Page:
Juno Buzzes Jupiter, Gets Closest View
On Saturday, NASA's Jupiter mission carried out its first of 36 orbital flybys of the gas giant, zipping by only 2,600 miles above the planet's cloud tops.
At 6:44 a.m. PDT (9:44 a.m. EDT) on Saturday (Aug. 27), NASA's daring solar powered Juno mission took a deep dive toward Jupiter, successfully completing its first orbital close approach of the gas giant. According to mission controllers, the spacecraft is performing well and is now commencing its outward swing toward apojove -- the point in Juno's orbit furthest from Jupiter.
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Interestingly, Saturday's perijove (point of closest approach in Juno's orbit) was the closest the spacecraft will come for its entire mission. At that point, Juno was traveling a breakneck speed of 130,000 miles per hour!
"Early post-flyby telemetry indicates that everything worked as planned and Juno is firing on all cylinders," said Juno project manager Rick Nybakken, of NASA's Jet Propulsion Laboratory in Pasadena, Calif., in a statement.
This was the first time that Juno's entire suite of science instruments were taking data and focused on Jupiter, so this orbital flyby was a test-run before Juno's science mission begins later this year. We can expect imagery at perijove from the spacecraft's JunoCam to be released over the coming days, but the mission did beam back this view of a crescent Jupiter as Juno was barreling toward Jupiter's north pole on Saturday at 437,000 miles away.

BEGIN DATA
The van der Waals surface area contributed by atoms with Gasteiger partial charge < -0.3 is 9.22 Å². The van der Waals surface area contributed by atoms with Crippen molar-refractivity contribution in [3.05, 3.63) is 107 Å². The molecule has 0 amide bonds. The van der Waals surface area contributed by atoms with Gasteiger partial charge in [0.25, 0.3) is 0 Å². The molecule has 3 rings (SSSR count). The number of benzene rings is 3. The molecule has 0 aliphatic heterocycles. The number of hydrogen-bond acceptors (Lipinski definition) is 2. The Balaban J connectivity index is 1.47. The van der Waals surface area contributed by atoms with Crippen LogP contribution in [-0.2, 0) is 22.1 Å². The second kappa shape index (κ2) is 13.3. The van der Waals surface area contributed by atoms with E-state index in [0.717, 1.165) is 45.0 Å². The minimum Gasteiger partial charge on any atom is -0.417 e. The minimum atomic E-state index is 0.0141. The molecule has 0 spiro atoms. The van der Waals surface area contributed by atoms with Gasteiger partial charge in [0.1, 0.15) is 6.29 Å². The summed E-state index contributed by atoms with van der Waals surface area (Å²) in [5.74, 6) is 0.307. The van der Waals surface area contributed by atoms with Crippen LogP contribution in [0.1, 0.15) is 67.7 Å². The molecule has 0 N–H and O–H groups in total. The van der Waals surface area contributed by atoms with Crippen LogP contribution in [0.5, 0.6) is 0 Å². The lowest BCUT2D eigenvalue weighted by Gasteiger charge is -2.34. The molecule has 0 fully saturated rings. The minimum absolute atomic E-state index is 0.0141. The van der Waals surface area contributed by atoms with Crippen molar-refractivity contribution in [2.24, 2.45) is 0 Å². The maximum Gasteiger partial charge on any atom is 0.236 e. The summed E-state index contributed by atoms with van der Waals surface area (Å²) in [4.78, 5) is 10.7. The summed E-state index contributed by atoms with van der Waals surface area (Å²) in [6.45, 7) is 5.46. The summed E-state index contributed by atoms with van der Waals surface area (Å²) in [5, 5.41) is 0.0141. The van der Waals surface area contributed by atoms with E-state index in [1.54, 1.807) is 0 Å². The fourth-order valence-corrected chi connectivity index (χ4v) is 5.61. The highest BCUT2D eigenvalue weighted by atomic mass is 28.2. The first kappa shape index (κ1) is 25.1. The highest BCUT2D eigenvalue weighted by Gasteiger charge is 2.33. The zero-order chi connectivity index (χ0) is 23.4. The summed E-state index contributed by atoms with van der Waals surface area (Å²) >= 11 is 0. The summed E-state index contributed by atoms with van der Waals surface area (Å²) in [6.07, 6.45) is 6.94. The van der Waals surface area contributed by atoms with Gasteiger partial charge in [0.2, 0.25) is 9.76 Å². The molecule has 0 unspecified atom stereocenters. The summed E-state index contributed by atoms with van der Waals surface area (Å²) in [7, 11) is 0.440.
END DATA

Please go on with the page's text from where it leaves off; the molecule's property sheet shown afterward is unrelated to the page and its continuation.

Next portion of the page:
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"We are getting some intriguing early data returns as we speak," said principal investigator Scott Bolton, of the Southwest Research Institute in San Antonio. "It will take days for all the science data collected during the flyby to be downlinked and even more to begin to comprehend what Juno and Jupiter are trying to tell us."
Juno's orbit will take it over the planet's poles, showing us a perspective we've only glimpsed at in the past. Throughout the remaining 35 orbits of Jupiter, Juno will give Jupiter a comprehensive "heath check" of sorts, studying its gravitational and magnetic fields. It will also decipher the chemicals in Jupiter's thick atmosphere. All of these studies will reveal new science behind the gas giant's evolution and, by extension, help us understand how the other planets, including Earth, came to be.
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Although 35 orbits may not sound a lot, it's likely the limit of what Juno can accomplish. The mission is now embedded in one of the most irradiated regions of the solar system, where highly energetic particles can wreak havoc with a spacecraft's hardware. Though sufficiently shielded, Juno will eventually succumb to its orbital environment.
But before that happens and mission controllers still have control of the spacecraft, it will be commanded to plunge into Jupiter's atmosphere on its 37th orbit in early 2018 to burn up. This is to prevent the spacecraft from dying in orbit and potentially slamming into the enigmatic moon Europa in the future. Should there be any microbial contamination on Juno, it could contaminate the icy moon that holds much promise for harboring alien life beyond Earth.
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